Monday, July 30, 2007

Yeat's Paradox & A Note on Process

In any case, the idea of art as a difficult task for the artist, who must contrive to make the difficulties look easy, not only dates from antiquity but is precisely exemplified by Yeat's handling of his couplets [in "Adam's Curse"]. Indeed, his doctrine leads to a further paradox, which is that his audience of inexperienced laymen, the bankers, schoolmasters, and clergymen he speaks of, cherishing their worldly and practical values, and mistaking his art for something easy, dismiss it as frivolous and nothing more than the diversions of an idler. He is secretly, when not overtly, despised by the very people he is seeking to please.

-Anthony Hecht, "The Contrariness of Impulses," in On the Laws of the Poetic Art (Princeton University Press, 1995), p. 145.

I managed to get down a longish draft of an imaginary letter from Martin Johnson Heade to an American woman he was certainly attracted to, and with whom he may have had an affair while he was in Brazil. I seem to be able to carry these longer poems around in my head while working on the shorter lyrics, imagining and re-imagining the longer piece as I go, then getting the body of the poem down at length and in one draft, over the course of several hours.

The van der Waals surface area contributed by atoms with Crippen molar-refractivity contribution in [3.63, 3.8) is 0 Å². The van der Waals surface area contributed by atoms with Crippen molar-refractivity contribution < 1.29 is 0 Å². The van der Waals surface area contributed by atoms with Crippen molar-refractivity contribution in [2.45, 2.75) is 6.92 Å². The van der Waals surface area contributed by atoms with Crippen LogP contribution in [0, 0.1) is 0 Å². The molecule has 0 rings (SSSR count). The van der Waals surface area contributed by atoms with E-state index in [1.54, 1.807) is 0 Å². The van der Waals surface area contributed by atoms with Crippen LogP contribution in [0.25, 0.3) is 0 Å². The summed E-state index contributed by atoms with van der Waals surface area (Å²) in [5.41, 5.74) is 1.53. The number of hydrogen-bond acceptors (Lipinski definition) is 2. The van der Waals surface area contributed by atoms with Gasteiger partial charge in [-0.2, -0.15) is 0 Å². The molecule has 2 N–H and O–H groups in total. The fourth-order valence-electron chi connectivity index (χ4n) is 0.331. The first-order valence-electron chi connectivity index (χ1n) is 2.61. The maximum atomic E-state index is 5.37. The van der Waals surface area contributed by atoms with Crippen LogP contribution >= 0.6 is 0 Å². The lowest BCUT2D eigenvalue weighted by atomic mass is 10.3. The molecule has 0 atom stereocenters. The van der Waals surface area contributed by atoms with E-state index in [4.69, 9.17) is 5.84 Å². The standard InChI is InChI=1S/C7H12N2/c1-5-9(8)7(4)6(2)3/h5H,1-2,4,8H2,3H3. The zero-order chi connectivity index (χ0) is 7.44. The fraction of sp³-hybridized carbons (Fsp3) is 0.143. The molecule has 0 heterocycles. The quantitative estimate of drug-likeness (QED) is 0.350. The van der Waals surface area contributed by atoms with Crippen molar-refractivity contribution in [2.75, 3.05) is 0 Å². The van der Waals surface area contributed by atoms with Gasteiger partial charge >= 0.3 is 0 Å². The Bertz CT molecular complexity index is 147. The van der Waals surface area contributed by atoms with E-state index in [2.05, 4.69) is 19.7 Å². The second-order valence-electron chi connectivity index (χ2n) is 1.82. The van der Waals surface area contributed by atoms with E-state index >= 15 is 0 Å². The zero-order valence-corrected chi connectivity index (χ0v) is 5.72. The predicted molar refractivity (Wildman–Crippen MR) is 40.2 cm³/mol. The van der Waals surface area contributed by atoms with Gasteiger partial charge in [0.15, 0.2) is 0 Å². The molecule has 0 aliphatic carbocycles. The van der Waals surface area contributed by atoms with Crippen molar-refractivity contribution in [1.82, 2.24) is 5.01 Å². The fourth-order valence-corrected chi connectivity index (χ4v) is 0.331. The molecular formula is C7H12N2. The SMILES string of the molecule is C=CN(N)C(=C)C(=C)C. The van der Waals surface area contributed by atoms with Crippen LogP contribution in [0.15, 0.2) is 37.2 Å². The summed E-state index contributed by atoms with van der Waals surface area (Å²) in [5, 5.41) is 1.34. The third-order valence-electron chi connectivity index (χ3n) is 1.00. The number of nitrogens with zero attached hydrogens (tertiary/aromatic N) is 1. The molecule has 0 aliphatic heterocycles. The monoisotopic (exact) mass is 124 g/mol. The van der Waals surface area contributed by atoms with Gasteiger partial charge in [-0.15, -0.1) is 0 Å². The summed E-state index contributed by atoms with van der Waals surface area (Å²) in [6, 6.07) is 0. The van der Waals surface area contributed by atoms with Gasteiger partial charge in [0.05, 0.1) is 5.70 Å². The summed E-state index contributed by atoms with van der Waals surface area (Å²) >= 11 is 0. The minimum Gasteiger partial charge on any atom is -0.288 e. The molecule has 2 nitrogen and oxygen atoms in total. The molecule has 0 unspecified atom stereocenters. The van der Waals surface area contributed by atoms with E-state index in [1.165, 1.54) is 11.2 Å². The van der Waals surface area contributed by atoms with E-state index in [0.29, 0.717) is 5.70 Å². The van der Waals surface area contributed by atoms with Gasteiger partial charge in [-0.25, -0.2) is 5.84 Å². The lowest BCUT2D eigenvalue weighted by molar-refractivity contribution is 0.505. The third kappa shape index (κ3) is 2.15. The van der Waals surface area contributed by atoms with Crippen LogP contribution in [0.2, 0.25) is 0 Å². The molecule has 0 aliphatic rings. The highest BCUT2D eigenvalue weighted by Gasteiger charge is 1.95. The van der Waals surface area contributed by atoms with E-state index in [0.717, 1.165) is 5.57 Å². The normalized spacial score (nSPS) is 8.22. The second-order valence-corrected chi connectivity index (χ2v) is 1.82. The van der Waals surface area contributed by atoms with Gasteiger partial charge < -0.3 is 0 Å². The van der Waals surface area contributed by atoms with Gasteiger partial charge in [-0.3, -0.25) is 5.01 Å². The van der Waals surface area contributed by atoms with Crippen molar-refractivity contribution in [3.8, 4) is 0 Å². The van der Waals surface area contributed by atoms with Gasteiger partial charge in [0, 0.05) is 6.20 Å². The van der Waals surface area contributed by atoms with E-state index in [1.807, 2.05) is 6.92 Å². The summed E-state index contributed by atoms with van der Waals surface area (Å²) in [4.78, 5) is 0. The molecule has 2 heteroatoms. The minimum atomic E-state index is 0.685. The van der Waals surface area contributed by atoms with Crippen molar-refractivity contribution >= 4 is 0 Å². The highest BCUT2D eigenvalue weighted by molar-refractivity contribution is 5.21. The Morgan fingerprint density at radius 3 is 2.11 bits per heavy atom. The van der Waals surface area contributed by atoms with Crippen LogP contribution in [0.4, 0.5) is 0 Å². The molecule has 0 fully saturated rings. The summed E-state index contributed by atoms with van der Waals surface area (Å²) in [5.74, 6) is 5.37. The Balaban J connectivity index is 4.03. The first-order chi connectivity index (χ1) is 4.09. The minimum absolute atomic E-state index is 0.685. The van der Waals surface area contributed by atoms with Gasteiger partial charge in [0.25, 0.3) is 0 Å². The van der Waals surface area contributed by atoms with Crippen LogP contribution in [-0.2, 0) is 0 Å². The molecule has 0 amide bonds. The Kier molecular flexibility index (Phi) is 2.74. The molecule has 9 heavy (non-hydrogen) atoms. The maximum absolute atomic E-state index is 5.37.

I then go back and work through them over the course of a couple of weeks, let them rest for a while and come back again and again, trying to make the poem, somehow, right.

I am having a bit of luck here and don't want to break it; don't want to walk away from the work and lose the thread of the poem.

I don't much care right now if these poems are seen as the "diversions of an idler."

2 Comments:

Blogger Jim said...

Hi Greg,

I am interested in how you became interested in Martin Johnson Heade.
I have long been intrigued with his paintings, and indeed, I recently saw two of his hummingbird paintings at the gallery of the University of Arizona in Tucson. The university owns them both. I suppose that you are aware of Theodore Stebbins' catalogue raisonne on Heade work? It seems to me too, that one of Dan Gerber's? books had a Heade marsh picture reproduced on the cover. I will have to look it up.

Jim

10:27 AM  
Blogger greg rappleye said...

Jim:

I became intersted in Heade after reading "Heade Storms," an essay about Heade in John Updike's Still Looking: Essays About American Art" (Knopf, 2005).

It's a very good book.

3:55 AM  

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